‘When I am tired and jaded in the evening,’ he wrote, ‘nothing refreshes me more immediately than to go and hear the men singing in the company streets. There is such a world of trustful peace in it, I feel as if they were a lot of babies in their cradles cooing themselves to sleep, the dear, blundering, dusky darlings!’

And he illustrates by the following anecdote their curious mingling of military and scholastic training:

Dear old Uncle York leans in the doorway of Dr. Minot's tent, with his broad brimmed hat on, like a retired Seraph in easy circumstances. Along [247] comes little Ben, Mrs. Dewhurst's page, 2 1/2 feet high, and swaggeringly says, “Uncle York, gwine to school?” and the blessed veteran gets down his primer, dog-eared now as far as four syllables and away they go to the moss house where Mrs. D. holds sway over drummers and divines..

Pete says Uncle York told them that he once walked from a certain point to Darien, twenty miles “discoursing” all the way to himself and that he had finally to stop outside of Darien “to end de discourse” —In this and many other points he constantly reminds me of Socrates, only that Socrates, as it would appear, never did end. . . .

Pete, the Major's boy-servant, who had picked up Gallop dances from native Africans, leads the boys in ‘shouts’ and decorates the school tent very prettily on his own plan. He is rather hard to wake in the morning and when the Major's boot is thrown at him with or without the owner's foot, he pleads apologetically that it is bad luck to wake de fus time you are called. “Sometimes ghosts do call um,” he adds in explanation, which implies the necessity of a wholesome caution.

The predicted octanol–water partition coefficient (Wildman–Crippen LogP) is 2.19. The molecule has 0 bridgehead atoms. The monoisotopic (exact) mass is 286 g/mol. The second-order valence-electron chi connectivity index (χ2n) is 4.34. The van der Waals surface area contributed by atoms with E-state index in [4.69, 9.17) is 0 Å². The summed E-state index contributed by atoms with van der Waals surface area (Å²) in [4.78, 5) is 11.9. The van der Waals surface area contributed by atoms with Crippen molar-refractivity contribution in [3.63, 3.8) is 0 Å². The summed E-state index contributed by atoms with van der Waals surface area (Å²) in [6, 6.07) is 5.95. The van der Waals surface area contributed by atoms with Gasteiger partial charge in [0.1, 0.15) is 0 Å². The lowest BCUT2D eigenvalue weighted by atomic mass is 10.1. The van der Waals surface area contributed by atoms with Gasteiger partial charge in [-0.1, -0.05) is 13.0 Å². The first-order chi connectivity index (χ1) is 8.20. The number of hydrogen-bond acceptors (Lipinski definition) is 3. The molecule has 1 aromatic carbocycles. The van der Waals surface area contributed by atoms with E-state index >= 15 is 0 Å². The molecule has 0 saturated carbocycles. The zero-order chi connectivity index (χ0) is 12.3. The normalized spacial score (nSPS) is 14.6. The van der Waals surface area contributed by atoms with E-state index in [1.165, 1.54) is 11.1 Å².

Colonel Higginson compared Uncle York to the hero of ‘Uncle Tom's Cabin.’ His son, named John Brown, had been killed in the first armed encounter between the Negroes and their former masters, and Uncle York always firmly believed that the celebrated John Brown song related to his son. Another anecdote in the diary about the same old Uncle, who [248] became Colonel Higginson's servant when discharged from the regiment for old age, ran thus:—

Uncle York was telling, the other day, about a master with whom he had deposited his odd earnings and who died without refunding them, so that they were lost altogether. Uncle York finally officiated in driving to the grave, and as the vehicle jolted over the roots in the woods he says, ‘I did n't care how much I jolt he—I pure tink of my money all de time.’ This use of the word pure is genuine old English.